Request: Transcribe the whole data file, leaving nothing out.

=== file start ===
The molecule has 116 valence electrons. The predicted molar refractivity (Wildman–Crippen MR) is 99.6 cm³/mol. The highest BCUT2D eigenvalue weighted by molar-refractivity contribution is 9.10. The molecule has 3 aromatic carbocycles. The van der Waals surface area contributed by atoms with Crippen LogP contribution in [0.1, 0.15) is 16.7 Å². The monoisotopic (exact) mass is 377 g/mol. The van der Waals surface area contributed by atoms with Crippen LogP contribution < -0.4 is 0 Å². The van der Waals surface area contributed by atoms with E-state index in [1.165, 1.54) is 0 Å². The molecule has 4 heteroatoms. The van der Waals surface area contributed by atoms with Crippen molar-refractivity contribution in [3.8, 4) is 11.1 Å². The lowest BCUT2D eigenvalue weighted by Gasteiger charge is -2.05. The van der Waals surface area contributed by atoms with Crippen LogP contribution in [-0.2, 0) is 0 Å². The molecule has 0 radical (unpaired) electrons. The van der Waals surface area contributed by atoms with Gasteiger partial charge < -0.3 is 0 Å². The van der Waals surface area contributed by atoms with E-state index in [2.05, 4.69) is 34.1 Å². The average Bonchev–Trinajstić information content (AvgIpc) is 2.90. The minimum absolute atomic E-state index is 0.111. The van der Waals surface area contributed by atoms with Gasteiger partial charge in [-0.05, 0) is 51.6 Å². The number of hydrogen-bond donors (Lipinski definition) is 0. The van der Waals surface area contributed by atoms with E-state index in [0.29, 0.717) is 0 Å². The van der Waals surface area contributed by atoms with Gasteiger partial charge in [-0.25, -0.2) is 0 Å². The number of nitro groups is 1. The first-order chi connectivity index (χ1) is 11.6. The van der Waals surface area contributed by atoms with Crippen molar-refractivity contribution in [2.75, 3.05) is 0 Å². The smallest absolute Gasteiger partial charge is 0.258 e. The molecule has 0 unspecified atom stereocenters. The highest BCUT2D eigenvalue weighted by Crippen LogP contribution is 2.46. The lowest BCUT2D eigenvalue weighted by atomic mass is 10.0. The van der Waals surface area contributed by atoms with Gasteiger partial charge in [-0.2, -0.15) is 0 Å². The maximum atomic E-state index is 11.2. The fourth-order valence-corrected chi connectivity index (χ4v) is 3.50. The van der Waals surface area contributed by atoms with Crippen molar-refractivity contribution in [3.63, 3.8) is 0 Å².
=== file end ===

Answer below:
The molecule has 116 valence electrons. The predicted molar refractivity (Wildman–Crippen MR) is 99.6 cm³/mol. The highest BCUT2D eigenvalue weighted by molar-refractivity contribution is 9.10. The molecule has 3 aromatic carbocycles. The van der Waals surface area contributed by atoms with Crippen LogP contribution in [0.1, 0.15) is 16.7 Å². The monoisotopic (exact) mass is 377 g/mol. The van der Waals surface area contributed by atoms with Crippen LogP contribution < -0.4 is 0 Å². The van der Waals surface area contributed by atoms with E-state index in [1.165, 1.54) is 0 Å². The molecule has 4 heteroatoms. The van der Waals surface area contributed by atoms with Crippen molar-refractivity contribution in [3.8, 4) is 11.1 Å². The lowest BCUT2D eigenvalue weighted by Gasteiger charge is -2.05. The van der Waals surface area contributed by atoms with Crippen LogP contribution in [-0.2, 0) is 0 Å². The molecule has 0 radical (unpaired) electrons. The van der Waals surface area contributed by atoms with Gasteiger partial charge < -0.3 is 0 Å². The van der Waals surface area contributed by atoms with E-state index in [2.05, 4.69) is 34.1 Å². The average Bonchev–Trinajstić information content (AvgIpc) is 2.90. The minimum absolute atomic E-state index is 0.111. The van der Waals surface area contributed by atoms with Gasteiger partial charge in [-0.05, 0) is 51.6 Å². The number of hydrogen-bond donors (Lipinski definition) is 0. The van der Waals surface area contributed by atoms with E-state index in [0.29, 0.717) is 0 Å². The van der Waals surface area contributed by atoms with Gasteiger partial charge in [-0.25, -0.2) is 0 Å². The number of nitro groups is 1. The first-order chi connectivity index (χ1) is 11.6. The van der Waals surface area contributed by atoms with Crippen molar-refractivity contribution in [2.75, 3.05) is 0 Å². The smallest absolute Gasteiger partial charge is 0.258 e. The molecule has 0 unspecified atom stereocenters. The highest BCUT2D eigenvalue weighted by Crippen LogP contribution is 2.46. The lowest BCUT2D eigenvalue weighted by atomic mass is 10.0. The van der Waals surface area contributed by atoms with Gasteiger partial charge in [-0.2, -0.15) is 0 Å². The maximum atomic E-state index is 11.2. The fourth-order valence-corrected chi connectivity index (χ4v) is 3.50. The van der Waals surface area contributed by atoms with Crippen molar-refractivity contribution in [3.63, 3.8) is 0 Å².